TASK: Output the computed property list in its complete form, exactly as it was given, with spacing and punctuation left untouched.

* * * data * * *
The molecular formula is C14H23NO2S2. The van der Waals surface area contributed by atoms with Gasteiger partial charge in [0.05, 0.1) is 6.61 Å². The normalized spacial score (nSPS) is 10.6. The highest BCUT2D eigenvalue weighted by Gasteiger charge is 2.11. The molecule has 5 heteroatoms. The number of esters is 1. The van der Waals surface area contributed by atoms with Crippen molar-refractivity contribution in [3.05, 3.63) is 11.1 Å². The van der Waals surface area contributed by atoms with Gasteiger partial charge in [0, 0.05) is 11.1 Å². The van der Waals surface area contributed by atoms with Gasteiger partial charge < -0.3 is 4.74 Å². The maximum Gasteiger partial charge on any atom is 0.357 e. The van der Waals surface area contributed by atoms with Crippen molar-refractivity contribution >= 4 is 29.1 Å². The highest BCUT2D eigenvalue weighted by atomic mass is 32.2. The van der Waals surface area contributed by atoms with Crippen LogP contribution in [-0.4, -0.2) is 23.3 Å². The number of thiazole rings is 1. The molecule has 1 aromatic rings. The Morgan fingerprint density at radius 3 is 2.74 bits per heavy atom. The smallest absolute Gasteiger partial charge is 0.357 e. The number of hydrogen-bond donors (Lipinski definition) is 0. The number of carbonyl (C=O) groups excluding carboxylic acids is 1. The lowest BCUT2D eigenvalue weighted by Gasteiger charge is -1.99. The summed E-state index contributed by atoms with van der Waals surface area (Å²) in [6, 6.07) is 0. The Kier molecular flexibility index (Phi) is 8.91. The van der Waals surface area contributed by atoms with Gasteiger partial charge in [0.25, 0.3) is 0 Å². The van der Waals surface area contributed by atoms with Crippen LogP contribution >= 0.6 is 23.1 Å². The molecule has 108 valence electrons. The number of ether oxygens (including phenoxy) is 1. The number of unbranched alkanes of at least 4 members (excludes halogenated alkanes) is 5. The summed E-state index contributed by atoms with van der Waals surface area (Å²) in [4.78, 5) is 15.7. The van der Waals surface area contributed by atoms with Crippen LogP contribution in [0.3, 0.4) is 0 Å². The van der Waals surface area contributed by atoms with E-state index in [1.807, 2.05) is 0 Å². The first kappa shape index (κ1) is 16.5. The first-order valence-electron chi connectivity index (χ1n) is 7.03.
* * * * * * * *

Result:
The molecular formula is C14H23NO2S2. The van der Waals surface area contributed by atoms with Gasteiger partial charge in [0.05, 0.1) is 6.61 Å². The normalized spacial score (nSPS) is 10.6. The highest BCUT2D eigenvalue weighted by Gasteiger charge is 2.11. The molecule has 5 heteroatoms. The number of esters is 1. The van der Waals surface area contributed by atoms with Crippen molar-refractivity contribution in [3.05, 3.63) is 11.1 Å². The van der Waals surface area contributed by atoms with Gasteiger partial charge in [0, 0.05) is 11.1 Å². The van der Waals surface area contributed by atoms with Gasteiger partial charge < -0.3 is 4.74 Å². The maximum Gasteiger partial charge on any atom is 0.357 e. The van der Waals surface area contributed by atoms with Crippen molar-refractivity contribution >= 4 is 29.1 Å². The highest BCUT2D eigenvalue weighted by atomic mass is 32.2. The van der Waals surface area contributed by atoms with Crippen LogP contribution in [-0.4, -0.2) is 23.3 Å². The number of thiazole rings is 1. The molecule has 1 aromatic rings. The Morgan fingerprint density at radius 3 is 2.74 bits per heavy atom. The smallest absolute Gasteiger partial charge is 0.357 e. The number of hydrogen-bond donors (Lipinski definition) is 0. The number of carbonyl (C=O) groups excluding carboxylic acids is 1. The lowest BCUT2D eigenvalue weighted by Gasteiger charge is -1.99. The summed E-state index contributed by atoms with van der Waals surface area (Å²) in [6, 6.07) is 0. The Kier molecular flexibility index (Phi) is 8.91. The van der Waals surface area contributed by atoms with Gasteiger partial charge in [0.25, 0.3) is 0 Å². The van der Waals surface area contributed by atoms with Crippen LogP contribution >= 0.6 is 23.1 Å². The molecule has 108 valence electrons. The number of ether oxygens (including phenoxy) is 1. The number of unbranched alkanes of at least 4 members (excludes halogenated alkanes) is 5. The summed E-state index contributed by atoms with van der Waals surface area (Å²) in [4.78, 5) is 15.7. The van der Waals surface area contributed by atoms with Crippen LogP contribution in [0.3, 0.4) is 0 Å². The van der Waals surface area contributed by atoms with E-state index in [1.807, 2.05) is 0 Å². The first kappa shape index (κ1) is 16.5. The first-order valence-electron chi connectivity index (χ1n) is 7.03.